been caught in for the last millenium.

  2. 11-1-2012

    Well done once again Alan! it’s posts like this that keep me coming back to your blog time after time ;-)

    A human body, when some members are not functioning, is called cripple or disabled. It’s strange that we think the Body of Christ is any different when we have a “one man show” in most churches on Sunday mornings.

  3. 11-1-2012

    When it comes to leadership and building up, what I remember instantly is Aaron’s budding rod. Who’s the leader? Who has authority? It is he who enjoys the Lord, knows the Word, is mature in life, and he lives by resurrection life (the dead stick budded in resurrection) and he gives forth fruits for people to eat and be nourished. To be a leader or responsible over other believers means you have the stature of the growth in life which enables you to minister life to them.

    And the second thing is, as you shared in this article, that a leader is not leader because he chose to or others chose him / assigned / ordained him. No, it is from God, it is organic, it is in the Body, and it can be removed if the Lord so wishes. That’s why Paul was buffeting his body, so that while he was ministering to others he would not be put to shame himself!

    So… all we have to do is grow in life, enjoy the Lord, be filled with His word, let the word dwell in us richly… and it will be manifested what our function is. We all have a function, and if the Lord chose some to be leading ones, they have the growth and maturity required to help others grow in life by feeding them, shepherding them, and nourishing them with the words of life and also with the word of righteousness.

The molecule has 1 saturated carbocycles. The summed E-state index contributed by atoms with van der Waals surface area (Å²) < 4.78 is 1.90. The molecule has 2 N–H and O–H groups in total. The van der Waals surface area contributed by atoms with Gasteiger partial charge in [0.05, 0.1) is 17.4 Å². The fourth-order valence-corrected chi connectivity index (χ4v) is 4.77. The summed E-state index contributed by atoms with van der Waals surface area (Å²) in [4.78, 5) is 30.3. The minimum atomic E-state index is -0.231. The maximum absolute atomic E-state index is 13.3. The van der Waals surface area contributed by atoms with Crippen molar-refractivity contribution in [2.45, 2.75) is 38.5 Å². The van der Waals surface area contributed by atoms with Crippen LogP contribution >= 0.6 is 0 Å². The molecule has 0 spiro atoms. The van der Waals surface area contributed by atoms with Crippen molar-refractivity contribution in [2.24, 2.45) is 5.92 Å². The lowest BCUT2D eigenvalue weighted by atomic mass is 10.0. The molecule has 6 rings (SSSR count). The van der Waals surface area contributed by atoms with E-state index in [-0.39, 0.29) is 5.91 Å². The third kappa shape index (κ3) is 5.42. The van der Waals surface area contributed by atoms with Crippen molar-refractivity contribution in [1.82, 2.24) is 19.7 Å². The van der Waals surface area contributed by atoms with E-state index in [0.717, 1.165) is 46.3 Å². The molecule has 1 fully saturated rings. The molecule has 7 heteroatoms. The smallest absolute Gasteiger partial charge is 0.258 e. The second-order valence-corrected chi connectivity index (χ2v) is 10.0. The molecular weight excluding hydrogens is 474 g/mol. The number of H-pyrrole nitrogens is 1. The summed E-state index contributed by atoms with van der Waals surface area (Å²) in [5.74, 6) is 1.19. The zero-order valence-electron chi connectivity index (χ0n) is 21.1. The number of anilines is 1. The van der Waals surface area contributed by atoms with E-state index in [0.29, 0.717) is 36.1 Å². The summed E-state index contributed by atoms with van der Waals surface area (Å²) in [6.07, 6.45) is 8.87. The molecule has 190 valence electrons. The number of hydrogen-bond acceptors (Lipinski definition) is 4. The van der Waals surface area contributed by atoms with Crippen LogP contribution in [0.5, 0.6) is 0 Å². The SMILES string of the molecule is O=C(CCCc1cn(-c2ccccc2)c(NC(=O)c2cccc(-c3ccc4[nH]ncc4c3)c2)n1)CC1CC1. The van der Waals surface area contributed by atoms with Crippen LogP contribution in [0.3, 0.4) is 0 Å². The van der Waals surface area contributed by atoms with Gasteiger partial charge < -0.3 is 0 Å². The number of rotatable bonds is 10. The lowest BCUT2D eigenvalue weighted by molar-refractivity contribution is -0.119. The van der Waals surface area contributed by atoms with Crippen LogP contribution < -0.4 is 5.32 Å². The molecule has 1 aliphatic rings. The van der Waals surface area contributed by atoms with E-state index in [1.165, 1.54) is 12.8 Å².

4. 11-1-2012

    Leadership in the church is much like leadership in and management of a family. Godly, faithful fathers and grandfathers seek to instruct their families from the word of God, verbally and by example. However, they do not do this as lecturers or professional ‘pulpiteers’ — at least not if they want to be effective family leaders. ‘Preacher dad’ doesn’t work well at all. I know because I’ve tried it (more than once).

    In his first letter to Timothy, Paul includes in his list of qualifications for church leaders that they must be able to manage and lead their homes faithfully and effectively (1 Tim. 3:4). Before they become church leaders, they need to have ALREADY demonstrated over time (a significant number of years seems logical) that they are actually ABLE to do this. He then reasons, “if someone does not know how to manage his own household, how will he care for God’s church?” (1 TIm. 3:5).

    Why do church leaders try to lead God’s household differently than they do their own households — like an institution instead of a family? Why not lead as a family leader — by example coupled with regular verbal instruction and discussion, like a father would do with his own family? Paul likened his method, even as an apostle, to “a gentle father” and “a nursing mother” (1 Thess. 2:7, 11-12). Likewise, why not include the other family members? Why not let them accept responsibility and learn and grow by DOING as well as by listening? “But be doers of the word, and not hearers only, deceiving yourselves” (James 1:22).

    Squelching significant and meaningful participation by others in a family or any other organization, whether intentionally (by trying to be Mr. Know-it-all-and-do-it-all) or unintentionally, is foolish, wasteful and often egotistical. This is especially true in the church. The NT makes it very clear that “the body does not consist of one member but of many” (1 Cor. 12:24). Christ designed HIS church to work as a body with real moving and working parts (Eph. 4:16). To substitute our own model for our Lord’s pattern is to go against our Master’s will. Ignoring or opposing the Lord’s will is a very contradictory example for a church leader to set.

  5. 11-1-2012

    Greg,

    I really like this: “Leaders worth following lay down their own lives daily to empower followers to find their own gifts.”

    Andre,

    Yes, exactly. Neither a one-man-show or a few-men-show is the same as mutual edification.

    Stefan,

    I agree. Real leaders are leaders even before they are recognized as leaders, and being recognized as leaders does not change their service to the church.

    Rick,

    I like the part about family leadership very much.

    -Alan